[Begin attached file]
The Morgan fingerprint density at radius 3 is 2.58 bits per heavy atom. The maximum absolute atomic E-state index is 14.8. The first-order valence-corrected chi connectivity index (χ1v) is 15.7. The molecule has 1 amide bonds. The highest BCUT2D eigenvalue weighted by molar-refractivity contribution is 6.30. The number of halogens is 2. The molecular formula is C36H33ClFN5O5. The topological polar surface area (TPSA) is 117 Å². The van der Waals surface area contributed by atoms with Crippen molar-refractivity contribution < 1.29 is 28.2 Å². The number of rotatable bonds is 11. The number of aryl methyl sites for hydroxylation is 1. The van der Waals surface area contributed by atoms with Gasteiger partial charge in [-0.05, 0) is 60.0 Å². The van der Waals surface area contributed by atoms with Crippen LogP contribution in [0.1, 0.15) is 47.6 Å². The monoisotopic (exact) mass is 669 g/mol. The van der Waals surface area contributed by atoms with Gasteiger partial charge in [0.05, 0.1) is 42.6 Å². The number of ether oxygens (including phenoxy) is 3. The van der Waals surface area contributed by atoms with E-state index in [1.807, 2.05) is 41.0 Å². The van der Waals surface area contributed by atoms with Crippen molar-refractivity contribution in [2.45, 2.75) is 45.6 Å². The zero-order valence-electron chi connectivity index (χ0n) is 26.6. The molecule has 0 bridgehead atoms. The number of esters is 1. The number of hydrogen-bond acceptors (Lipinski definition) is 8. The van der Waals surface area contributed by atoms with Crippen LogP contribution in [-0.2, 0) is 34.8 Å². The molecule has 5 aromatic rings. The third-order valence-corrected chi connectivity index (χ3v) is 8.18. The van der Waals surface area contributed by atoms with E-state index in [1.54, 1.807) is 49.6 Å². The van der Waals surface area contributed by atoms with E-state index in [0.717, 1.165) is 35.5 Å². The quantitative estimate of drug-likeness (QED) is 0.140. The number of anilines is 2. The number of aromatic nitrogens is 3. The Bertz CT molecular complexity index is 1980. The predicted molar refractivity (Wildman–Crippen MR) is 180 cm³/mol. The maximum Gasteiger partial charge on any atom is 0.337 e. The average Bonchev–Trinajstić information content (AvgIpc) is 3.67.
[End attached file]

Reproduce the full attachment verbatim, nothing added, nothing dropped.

The Morgan fingerprint density at radius 3 is 2.58 bits per heavy atom. The maximum absolute atomic E-state index is 14.8. The first-order valence-corrected chi connectivity index (χ1v) is 15.7. The molecule has 1 amide bonds. The highest BCUT2D eigenvalue weighted by molar-refractivity contribution is 6.30. The number of halogens is 2. The molecular formula is C36H33ClFN5O5. The topological polar surface area (TPSA) is 117 Å². The van der Waals surface area contributed by atoms with Crippen molar-refractivity contribution < 1.29 is 28.2 Å². The number of rotatable bonds is 11. The number of aryl methyl sites for hydroxylation is 1. The van der Waals surface area contributed by atoms with Gasteiger partial charge in [-0.05, 0) is 60.0 Å². The van der Waals surface area contributed by atoms with Crippen LogP contribution in [0.1, 0.15) is 47.6 Å². The monoisotopic (exact) mass is 669 g/mol. The van der Waals surface area contributed by atoms with Gasteiger partial charge in [0.05, 0.1) is 42.6 Å². The number of ether oxygens (including phenoxy) is 3. The van der Waals surface area contributed by atoms with E-state index in [1.807, 2.05) is 41.0 Å². The van der Waals surface area contributed by atoms with Crippen molar-refractivity contribution in [2.45, 2.75) is 45.6 Å². The zero-order valence-electron chi connectivity index (χ0n) is 26.6. The molecule has 0 bridgehead atoms. The number of esters is 1. The number of hydrogen-bond acceptors (Lipinski definition) is 8. The van der Waals surface area contributed by atoms with Crippen LogP contribution in [-0.2, 0) is 34.8 Å². The molecule has 5 aromatic rings. The third-order valence-corrected chi connectivity index (χ3v) is 8.18. The van der Waals surface area contributed by atoms with E-state index in [1.54, 1.807) is 49.6 Å². The van der Waals surface area contributed by atoms with E-state index in [0.717, 1.165) is 35.5 Å². The quantitative estimate of drug-likeness (QED) is 0.140. The number of anilines is 2. The number of aromatic nitrogens is 3. The Bertz CT molecular complexity index is 1980. The predicted molar refractivity (Wildman–Crippen MR) is 180 cm³/mol. The maximum Gasteiger partial charge on any atom is 0.337 e. The average Bonchev–Trinajstić information content (AvgIpc) is 3.67.